The Grotesque: Mischief and Wonder in Renaissance Art
In the Boboli gardens, built in Florence in the 1550s for the wife of Cosimo I de Medici, is an artificial grotto. At the center stands a fountain which, on close inspection, may be found by the visitors to be puzzling at best. On a little mound of artificial rock, a seemingly classical Venus, proportionate and elegant, stands in a graceful pose. But below her, peeking from the basin, four humanoid figures lurk, leering at her body. In the past, the figures would have spouted water at her as if salivating. Through this striking contrast, the classical nudity of Venus becomes an exposed nakedness, and the viewers have the impression of standing before an altogether unpleasant scene reminiscent of the iconography of Susannah and the Elders.
This contrast between the classical beauty of Venus and the mischievous ugliness of the creatures epitomizes the relationship between balanced form (valued by the great artists of the Renaissance) and the Grotesque, an artistic phenomenon which spread widely in the 16th century, especially in European garden architecture. Unlike Renaissance art, which we generally think of as being devoted to the Beautiful and to balanced yet naturalistic proportions, grotesque artworks shift the focus to the misshapen, the disproportionate, the fantastic and the delirious.
The origin of the word “grotesque” derives from the discovery, in the 16th century, of the ruins of the Domus Aurea, Emperor Nero’s unfinished and extravagant residence. The ruins, nicknamed “caves” (grotte in Italian), were decorated with frescos representing bizarre motifs inspired by Ovid’s Metamorphoses. Re-baptized as grottesche, these decorative patterns became a real fashion. Their subjects are mischievous, humorous, and fantastic: women transforming into columns, half-human and half-animal creatures, harpies, climbing plants sustaining impossible weights, and, most importantly, wide-mouthed masks (mascheroni).
If our reaction, watching the details of these images, is wondering why the wealthiest families of the 16th century would have chosen to adorn their corridors and rooms in this manner, we are not alone. Already back in the day of the “original” grotesques, these designs had not failed to raise criticism. In his treatise De Architectura (25 BC), Vitruvius had this to say about the “depraved taste” of the artists of his time:
[…] monsters are now painted in frescoes rather than reliable images of definite things. Reeds are set up in place of columns, […] several tender shoots, sprouting in coils from roots, have little statues nestled in them for no reason, or shoots split in half, some holding little statues with human heads, some with the heads of beasts. Now these things do not exist nor can they exist nor have they ever existed […] How, pray tell, can a reed really sustain a roof, or a candelabrum the decorations of a pediment, or an acanthus shoot, so soft and slender, loft a tiny statue perched upon it, or can flowers be produced from roots and shoots on the one hand and figurines on the other? […] Minds beclouded by feeble standards of judgment are unable to recognize what exists in accordance with authority and the principles of correctness.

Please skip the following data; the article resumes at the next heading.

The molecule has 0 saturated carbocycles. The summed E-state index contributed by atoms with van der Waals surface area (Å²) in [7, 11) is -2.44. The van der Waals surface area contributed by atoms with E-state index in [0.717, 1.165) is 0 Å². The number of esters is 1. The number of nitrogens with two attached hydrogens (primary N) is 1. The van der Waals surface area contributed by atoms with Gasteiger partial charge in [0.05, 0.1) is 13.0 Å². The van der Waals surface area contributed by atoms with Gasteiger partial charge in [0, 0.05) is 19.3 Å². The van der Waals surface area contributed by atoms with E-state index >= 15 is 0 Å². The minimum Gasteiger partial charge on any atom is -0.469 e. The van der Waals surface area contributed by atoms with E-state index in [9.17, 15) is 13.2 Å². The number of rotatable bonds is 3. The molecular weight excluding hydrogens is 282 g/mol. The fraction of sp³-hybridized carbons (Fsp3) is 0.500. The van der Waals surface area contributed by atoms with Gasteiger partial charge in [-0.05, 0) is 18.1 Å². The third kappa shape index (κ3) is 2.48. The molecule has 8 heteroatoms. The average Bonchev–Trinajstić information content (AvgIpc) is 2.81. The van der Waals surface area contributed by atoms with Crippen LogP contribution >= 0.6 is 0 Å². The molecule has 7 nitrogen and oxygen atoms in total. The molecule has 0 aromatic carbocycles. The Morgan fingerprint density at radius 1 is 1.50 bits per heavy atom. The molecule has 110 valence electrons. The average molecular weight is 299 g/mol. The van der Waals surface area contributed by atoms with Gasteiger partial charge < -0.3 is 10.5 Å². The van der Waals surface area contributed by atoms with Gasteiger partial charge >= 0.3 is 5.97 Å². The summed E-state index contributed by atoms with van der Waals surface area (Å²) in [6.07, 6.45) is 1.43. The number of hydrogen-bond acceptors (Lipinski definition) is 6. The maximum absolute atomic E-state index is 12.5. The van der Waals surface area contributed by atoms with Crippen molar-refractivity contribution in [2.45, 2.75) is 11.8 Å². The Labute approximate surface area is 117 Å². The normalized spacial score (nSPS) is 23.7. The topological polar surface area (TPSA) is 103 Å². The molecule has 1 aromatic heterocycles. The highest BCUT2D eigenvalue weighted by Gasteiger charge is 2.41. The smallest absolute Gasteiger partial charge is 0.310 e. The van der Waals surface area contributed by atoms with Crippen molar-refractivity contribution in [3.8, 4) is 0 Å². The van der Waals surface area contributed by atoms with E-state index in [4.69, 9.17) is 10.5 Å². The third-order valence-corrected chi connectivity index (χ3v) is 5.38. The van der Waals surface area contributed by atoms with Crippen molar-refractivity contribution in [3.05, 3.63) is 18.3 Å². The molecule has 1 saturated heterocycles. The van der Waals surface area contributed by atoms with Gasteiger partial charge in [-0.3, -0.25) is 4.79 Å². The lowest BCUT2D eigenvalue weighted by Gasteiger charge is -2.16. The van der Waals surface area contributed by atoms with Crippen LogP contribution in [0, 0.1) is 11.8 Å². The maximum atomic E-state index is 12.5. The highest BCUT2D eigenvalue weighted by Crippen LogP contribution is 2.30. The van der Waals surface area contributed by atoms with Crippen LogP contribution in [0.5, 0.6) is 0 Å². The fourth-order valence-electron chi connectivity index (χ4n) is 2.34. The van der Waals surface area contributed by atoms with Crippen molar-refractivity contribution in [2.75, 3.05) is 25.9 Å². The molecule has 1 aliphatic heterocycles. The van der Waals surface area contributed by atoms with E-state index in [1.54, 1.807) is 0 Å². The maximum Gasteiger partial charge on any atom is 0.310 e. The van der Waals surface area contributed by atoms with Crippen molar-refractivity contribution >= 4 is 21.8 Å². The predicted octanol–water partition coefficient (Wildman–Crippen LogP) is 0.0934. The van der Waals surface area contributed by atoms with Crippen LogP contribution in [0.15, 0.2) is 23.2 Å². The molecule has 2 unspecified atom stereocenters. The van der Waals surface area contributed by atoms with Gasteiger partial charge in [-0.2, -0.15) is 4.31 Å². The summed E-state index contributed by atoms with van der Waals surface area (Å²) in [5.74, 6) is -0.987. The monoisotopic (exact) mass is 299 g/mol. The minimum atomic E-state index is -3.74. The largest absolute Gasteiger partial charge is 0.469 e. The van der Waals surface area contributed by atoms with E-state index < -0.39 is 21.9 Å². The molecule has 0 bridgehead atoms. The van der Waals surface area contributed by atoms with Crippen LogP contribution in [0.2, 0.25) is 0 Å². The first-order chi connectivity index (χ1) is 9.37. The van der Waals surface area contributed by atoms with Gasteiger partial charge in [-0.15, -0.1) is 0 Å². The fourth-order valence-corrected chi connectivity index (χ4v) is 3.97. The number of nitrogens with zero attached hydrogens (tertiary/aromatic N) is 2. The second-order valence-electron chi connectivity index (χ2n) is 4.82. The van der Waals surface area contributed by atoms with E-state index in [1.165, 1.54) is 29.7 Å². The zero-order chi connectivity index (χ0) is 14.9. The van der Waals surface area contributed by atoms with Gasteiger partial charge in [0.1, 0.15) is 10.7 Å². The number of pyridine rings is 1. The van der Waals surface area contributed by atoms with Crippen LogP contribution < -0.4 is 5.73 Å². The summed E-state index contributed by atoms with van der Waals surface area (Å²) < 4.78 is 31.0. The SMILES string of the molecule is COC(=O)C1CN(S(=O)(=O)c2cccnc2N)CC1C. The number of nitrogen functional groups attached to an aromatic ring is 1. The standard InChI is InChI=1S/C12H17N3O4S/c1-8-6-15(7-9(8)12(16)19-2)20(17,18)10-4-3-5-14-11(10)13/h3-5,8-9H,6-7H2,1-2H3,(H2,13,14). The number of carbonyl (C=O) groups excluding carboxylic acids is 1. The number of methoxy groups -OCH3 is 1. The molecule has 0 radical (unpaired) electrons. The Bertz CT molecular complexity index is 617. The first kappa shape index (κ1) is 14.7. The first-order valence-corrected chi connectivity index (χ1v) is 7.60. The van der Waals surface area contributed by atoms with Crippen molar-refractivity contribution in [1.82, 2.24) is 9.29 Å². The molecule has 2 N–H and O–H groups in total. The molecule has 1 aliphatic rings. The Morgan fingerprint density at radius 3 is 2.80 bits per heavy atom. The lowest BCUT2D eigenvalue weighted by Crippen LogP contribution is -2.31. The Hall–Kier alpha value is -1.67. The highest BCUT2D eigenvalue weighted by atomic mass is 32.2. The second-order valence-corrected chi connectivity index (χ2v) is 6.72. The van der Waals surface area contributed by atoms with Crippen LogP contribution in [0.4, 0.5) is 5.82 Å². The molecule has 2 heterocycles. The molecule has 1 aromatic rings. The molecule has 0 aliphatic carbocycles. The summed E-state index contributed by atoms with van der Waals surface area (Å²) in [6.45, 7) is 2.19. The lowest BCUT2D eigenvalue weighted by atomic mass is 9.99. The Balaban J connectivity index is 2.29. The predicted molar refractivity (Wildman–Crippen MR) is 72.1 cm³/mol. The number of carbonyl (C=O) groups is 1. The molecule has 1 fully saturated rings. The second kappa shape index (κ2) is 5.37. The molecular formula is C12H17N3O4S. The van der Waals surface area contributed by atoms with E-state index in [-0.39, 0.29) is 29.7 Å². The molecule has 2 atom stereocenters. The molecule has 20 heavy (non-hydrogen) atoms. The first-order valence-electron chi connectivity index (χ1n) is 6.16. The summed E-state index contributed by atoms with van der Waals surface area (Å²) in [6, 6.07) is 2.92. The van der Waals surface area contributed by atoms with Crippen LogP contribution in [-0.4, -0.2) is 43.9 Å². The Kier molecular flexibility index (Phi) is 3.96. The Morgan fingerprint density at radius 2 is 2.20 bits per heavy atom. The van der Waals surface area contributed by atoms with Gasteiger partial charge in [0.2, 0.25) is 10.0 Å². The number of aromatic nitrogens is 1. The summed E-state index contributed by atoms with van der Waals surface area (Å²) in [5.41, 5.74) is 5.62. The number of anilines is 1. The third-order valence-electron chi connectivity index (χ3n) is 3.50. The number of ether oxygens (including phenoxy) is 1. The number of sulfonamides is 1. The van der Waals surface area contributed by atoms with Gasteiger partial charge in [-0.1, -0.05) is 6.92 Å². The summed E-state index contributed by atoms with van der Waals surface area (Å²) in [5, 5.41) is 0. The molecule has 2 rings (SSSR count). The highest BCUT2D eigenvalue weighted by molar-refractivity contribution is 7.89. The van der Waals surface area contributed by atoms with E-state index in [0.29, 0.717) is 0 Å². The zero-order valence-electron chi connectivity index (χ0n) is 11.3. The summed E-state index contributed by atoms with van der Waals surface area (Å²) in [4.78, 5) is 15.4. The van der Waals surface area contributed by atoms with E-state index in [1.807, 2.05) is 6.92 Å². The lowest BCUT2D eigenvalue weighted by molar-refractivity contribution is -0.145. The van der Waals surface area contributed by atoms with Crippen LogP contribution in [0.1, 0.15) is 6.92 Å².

Despite Vitruvius’s uncharitable judgement, in the 16th century grotesque images reflected a sensibility of the time, and even a reaction, it could be said, to the fixity and composure of Renaissance models. To stillness and severity, the grotesque contraposes a focus on metamorphosis, extravagance, and playfulness. The frequent representation of the mouth in these artworks is particularly telling—to the point of having been described by Mikhail Bakhtin as the feature of the grotesque. The mouth has immediate associations with voracity, hunger, and physical drive (we need only to think about the salivating mouths of the creatures surrounding naked Venus), which were certainly not central subjects among the artists of the previous century.
In the late Renaissance, the phenomenon of the grotesque went far beyond mural painting, and these themes were frequent in other artistic media. In the Park of the Monsters of Bomarzo (in Lazio, Italy), a highly allegorical garden commissioned in the 16th century by Prince Pier Francesco Orsini, these elements find a most literal manifestation. One of the attractions of the park is the Ogre, a giant mask-like structure whose door is in fact a gaping mouth.